June 1st, 2007 05:11 EST
FBI, N.J. Company's Fraud Boils Over
Recipes for cooking company books vary according to taste but generally include the following ingredients: greed, theft, power, and accounting trickery. In the case of a New Jersey company, those elements congealed around a tasty ingredient found in many a kitchen cookbook: cheese.
In a scheme that mirrored the executive suite shenanigans of the granddaddy of white-collar crimes—Enron—top executives of cheese manufacturer Suprema Specialties Inc. booked fraudulent profits and inflated earnings, which in turn kept Wall Street investors happy and banks willing to loan money. Most of the Paterson-based company's sales and profits were in fact fictitious. And in some cases, low-end imitation cheese was re-labeled as all-natural, then sold at a considerable premium to boost the company's bottom line.
Meltdown. Suprema's bubble burst in 2001, when a company insider troubled by the massive fraud alerted the U.S. Attorney's Office, which in turn enlisted our Newark field office's white-collar crime squad. The insider, a former controller for the company, revealed to our special agents the extent of the scheme that cost banks about $80 million in losses and led Wall Street to halt trading on the company's stock. Unable to raise any more money, the company declared bankruptcy in 2002, leaving investors, including a Louisiana teacher's pension fund, holding millions of worthless shares.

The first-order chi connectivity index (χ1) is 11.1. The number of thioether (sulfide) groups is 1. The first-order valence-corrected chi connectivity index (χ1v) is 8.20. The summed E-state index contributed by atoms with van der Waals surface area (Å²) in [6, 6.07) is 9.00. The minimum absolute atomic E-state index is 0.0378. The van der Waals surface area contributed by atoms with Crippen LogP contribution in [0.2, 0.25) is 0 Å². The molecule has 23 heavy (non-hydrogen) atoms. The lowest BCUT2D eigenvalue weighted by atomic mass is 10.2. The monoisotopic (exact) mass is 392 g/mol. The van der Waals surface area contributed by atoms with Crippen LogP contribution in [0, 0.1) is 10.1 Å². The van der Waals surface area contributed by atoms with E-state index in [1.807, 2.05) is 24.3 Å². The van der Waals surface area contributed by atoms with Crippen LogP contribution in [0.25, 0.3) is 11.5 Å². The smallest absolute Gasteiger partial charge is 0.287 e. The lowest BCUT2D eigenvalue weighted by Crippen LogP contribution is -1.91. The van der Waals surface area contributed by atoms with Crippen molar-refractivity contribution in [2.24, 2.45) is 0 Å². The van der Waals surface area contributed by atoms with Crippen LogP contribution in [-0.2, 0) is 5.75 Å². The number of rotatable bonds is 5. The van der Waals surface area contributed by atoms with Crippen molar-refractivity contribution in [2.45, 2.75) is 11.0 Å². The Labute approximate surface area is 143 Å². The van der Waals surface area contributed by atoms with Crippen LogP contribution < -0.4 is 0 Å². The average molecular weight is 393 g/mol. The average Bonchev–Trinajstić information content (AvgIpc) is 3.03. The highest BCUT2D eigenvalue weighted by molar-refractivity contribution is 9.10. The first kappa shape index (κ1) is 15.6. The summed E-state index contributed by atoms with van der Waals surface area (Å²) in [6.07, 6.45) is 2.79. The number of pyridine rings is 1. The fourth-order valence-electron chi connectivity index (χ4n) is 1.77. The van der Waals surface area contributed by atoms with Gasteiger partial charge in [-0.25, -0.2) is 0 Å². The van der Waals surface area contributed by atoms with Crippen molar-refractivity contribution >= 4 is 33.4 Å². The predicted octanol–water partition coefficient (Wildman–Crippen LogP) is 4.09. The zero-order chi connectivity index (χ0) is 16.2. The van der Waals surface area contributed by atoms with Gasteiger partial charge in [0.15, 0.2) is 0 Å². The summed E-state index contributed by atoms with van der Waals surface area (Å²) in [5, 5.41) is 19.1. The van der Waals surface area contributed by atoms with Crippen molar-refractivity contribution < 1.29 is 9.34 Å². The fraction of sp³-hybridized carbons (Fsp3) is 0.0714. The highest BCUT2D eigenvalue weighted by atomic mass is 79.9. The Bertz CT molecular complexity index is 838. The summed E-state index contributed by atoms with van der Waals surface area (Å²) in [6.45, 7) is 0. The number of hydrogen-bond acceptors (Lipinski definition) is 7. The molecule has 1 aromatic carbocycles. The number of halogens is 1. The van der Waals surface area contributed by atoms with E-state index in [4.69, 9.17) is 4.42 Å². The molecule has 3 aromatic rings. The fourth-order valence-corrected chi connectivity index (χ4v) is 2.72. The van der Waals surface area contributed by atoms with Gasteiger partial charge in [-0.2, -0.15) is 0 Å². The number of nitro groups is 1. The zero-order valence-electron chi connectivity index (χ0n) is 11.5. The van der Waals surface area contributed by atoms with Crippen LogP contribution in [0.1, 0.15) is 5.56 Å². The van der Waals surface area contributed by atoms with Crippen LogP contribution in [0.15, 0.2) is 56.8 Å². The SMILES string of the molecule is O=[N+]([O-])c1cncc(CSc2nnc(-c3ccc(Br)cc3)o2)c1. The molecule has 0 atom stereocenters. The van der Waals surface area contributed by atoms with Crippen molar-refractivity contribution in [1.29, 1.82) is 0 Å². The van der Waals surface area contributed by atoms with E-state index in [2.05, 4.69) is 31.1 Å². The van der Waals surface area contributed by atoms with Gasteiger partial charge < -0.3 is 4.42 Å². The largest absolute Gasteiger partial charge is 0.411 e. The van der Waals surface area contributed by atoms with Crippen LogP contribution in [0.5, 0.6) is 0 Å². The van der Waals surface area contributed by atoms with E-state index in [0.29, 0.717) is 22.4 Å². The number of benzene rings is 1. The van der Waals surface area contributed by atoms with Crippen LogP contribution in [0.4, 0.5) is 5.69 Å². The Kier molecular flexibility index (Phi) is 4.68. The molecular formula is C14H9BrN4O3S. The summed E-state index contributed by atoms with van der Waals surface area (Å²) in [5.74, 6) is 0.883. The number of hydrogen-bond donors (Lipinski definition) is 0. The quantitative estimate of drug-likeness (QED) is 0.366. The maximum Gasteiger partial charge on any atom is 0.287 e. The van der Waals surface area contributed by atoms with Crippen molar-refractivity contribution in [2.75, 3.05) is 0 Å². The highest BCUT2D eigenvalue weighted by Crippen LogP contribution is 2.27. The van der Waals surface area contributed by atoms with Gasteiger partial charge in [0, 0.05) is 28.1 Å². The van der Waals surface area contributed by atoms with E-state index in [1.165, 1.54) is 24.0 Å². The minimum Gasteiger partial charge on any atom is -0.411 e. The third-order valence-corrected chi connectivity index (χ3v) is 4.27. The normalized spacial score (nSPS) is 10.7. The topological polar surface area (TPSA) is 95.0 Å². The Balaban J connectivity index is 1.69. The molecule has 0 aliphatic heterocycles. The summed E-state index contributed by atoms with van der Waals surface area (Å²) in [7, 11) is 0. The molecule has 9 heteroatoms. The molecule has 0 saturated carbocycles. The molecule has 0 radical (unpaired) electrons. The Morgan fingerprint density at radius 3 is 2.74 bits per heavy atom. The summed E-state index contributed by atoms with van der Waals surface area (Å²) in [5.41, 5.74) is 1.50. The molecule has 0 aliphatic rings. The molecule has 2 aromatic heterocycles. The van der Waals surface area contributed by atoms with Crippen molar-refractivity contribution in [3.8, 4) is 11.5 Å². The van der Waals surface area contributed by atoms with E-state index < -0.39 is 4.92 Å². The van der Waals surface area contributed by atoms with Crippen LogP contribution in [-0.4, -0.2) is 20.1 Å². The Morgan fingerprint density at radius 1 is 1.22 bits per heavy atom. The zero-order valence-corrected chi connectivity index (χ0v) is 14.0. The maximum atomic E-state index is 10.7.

Special Agent Michael Cahill, one of four agents on the case, described a circular scheme in which some the company's accounts who were in on the fraud would accept fake invoices to make it appear Suprema's business was flush. The accomplices in turn sent Suprema fictitious invoices, which Suprema promptly paid. Drawing on that money the accomplices sent checks back to Suprema to cover Suprema's fictitious invoices.
All the while, Suprema used the fake invoices to borrow more and more money from the banks. With each round-trip, the invoices grew incrementally, making business look robust—and a safe bet for the banks that extended more than $140 million to Suprema.
"It's like a check float," Agent Cahill said. "It kept spiraling upward because they had to cover costs."
Boom to bust. Riding high on strong (and fictitious) numbers—$1.2 billion in sales between 1996 and 2001—and the bullish press generated in part by top executives extolling Suprema's sound business model, the company put out a secondary stock offering in 2001 and raised another $41 million from investors. Top executives, including the chief executive officer and chief financial officer, cashed in stock at its peak, making millions. Six months later the company was bankrupt.
"You're dealing with a lot of people who got cheated by these guys," Agent Cahill said.
Agents searched computers at Suprema, as well as its suppliers and distributors, and carted away more than 1,000 boxes of records dating back to 1991. Half a dozen accomplices accepted pleas and laid out the architecture of the long-running scheme that ultimately led back to the corporate suite and indictments in 2002 of the CEO and CFO.
The big cheese. In April, following an eight-week trial, Suprema's founder and former CEO Mark Cocchiola and former CFO Steven Venechanos were each convicted on more than 35 separate charges.
Investigating white collar crime is one of our top priorities. At the end of the last fiscal year, FBI field offices were pursuing 490 corporate fraud cases, 19 of which involve losses to investors that individually exceed $1 billion, according to our most recent Financial Crimes Report to the Public.